In the literature on the effects of economic globalisation, the compensation hypothesis predicts a positive relationship between trade openness and the size of the public sector, as governments perform a risk mitigating role in the face of internationally generated risk and economic dislocations. Statistically, support for the compensation hypothesis should entail a positive causality running from trade-openness to government size. We use time series data - for 23 industrialised OECD countries over the 1948-1998 period - to test this hypothesis within the framework proposed by Sims and Granger. Our findings fail to provide overwhelming support for it.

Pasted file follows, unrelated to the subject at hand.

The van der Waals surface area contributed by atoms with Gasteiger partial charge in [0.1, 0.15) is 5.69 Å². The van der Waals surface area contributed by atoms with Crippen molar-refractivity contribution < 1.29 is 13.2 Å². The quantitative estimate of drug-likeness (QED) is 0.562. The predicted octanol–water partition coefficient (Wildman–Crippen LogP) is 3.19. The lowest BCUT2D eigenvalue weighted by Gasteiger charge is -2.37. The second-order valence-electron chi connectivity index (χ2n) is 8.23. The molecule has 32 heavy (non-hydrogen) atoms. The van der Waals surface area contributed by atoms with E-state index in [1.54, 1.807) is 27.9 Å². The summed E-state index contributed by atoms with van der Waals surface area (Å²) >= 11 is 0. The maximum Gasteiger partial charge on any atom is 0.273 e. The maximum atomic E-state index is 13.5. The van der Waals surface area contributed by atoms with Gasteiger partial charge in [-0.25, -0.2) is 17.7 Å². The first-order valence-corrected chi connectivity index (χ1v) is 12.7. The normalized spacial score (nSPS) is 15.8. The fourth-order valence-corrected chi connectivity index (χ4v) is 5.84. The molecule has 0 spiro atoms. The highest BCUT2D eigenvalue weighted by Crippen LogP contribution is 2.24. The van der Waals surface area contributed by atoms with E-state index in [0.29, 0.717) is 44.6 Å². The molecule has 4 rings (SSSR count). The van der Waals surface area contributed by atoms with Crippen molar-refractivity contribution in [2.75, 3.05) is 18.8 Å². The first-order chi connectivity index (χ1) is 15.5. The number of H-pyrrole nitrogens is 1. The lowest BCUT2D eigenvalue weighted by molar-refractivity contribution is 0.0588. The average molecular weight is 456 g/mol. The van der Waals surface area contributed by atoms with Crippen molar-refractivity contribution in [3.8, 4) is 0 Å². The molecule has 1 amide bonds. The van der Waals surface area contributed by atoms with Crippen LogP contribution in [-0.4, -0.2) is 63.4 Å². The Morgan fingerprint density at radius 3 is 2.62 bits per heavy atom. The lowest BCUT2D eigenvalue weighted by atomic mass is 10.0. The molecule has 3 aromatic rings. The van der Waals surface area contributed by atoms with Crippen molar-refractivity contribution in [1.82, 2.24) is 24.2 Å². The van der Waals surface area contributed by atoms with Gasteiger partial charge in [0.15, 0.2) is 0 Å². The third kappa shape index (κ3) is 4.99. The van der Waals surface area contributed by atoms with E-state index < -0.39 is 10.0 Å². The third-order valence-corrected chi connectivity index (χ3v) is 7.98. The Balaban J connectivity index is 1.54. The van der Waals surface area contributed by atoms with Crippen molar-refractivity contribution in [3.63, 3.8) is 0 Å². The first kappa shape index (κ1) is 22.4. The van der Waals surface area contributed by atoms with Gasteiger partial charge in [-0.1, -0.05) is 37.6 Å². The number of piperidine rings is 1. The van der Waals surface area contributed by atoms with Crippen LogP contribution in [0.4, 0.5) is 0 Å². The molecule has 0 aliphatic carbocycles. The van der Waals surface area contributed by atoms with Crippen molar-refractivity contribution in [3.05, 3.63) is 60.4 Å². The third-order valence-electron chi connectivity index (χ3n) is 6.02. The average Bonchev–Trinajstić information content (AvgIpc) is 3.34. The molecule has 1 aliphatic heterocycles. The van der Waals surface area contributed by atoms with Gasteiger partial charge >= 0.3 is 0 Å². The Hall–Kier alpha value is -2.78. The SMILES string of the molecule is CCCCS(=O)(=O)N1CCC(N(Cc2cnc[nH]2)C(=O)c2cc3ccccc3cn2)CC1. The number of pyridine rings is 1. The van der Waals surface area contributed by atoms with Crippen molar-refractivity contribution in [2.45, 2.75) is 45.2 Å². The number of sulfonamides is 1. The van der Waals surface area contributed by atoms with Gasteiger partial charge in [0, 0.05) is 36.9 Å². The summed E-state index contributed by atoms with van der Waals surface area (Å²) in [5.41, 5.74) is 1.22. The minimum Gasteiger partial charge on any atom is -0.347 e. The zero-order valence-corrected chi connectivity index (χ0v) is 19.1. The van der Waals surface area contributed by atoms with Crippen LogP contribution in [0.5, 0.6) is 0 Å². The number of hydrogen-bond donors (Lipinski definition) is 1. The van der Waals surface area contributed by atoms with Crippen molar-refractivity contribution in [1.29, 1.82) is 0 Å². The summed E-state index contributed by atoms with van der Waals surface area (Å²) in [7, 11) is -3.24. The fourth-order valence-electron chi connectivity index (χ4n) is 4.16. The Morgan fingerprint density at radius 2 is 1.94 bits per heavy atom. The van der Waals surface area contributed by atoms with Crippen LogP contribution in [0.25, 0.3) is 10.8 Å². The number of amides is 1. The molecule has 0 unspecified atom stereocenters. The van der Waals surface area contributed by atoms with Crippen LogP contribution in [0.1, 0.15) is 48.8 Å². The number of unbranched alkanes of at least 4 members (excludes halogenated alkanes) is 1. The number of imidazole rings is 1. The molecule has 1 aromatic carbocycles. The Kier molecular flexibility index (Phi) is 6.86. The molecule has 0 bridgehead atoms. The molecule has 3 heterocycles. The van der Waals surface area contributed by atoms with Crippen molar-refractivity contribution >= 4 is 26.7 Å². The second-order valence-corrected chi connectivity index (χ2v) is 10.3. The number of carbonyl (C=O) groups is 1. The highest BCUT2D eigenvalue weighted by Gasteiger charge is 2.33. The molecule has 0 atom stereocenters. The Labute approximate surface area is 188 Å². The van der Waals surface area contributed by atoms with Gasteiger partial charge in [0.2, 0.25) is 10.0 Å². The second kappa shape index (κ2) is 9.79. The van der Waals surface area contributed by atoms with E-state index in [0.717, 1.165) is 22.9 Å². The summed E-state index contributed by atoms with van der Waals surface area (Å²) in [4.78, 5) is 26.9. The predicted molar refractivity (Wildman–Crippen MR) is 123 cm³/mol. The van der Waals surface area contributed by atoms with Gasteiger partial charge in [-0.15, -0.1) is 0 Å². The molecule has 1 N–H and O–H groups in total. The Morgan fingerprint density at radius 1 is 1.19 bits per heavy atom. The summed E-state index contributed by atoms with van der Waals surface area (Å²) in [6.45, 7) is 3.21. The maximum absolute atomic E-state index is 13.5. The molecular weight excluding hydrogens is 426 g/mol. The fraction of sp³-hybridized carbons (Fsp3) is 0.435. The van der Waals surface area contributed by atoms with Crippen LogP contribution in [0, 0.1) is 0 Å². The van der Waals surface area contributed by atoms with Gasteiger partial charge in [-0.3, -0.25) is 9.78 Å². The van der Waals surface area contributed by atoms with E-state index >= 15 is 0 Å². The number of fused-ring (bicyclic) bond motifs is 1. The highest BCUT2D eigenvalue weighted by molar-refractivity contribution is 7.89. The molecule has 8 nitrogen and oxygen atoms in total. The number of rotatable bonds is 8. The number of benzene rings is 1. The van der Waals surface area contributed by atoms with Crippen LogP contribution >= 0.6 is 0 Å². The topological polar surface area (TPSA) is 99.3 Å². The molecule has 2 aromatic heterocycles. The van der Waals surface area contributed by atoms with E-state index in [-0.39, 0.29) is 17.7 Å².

|Name||Dundee Discussion Papers in Economics|
|Publisher||University of Dundee|
- Government size
- Welfare state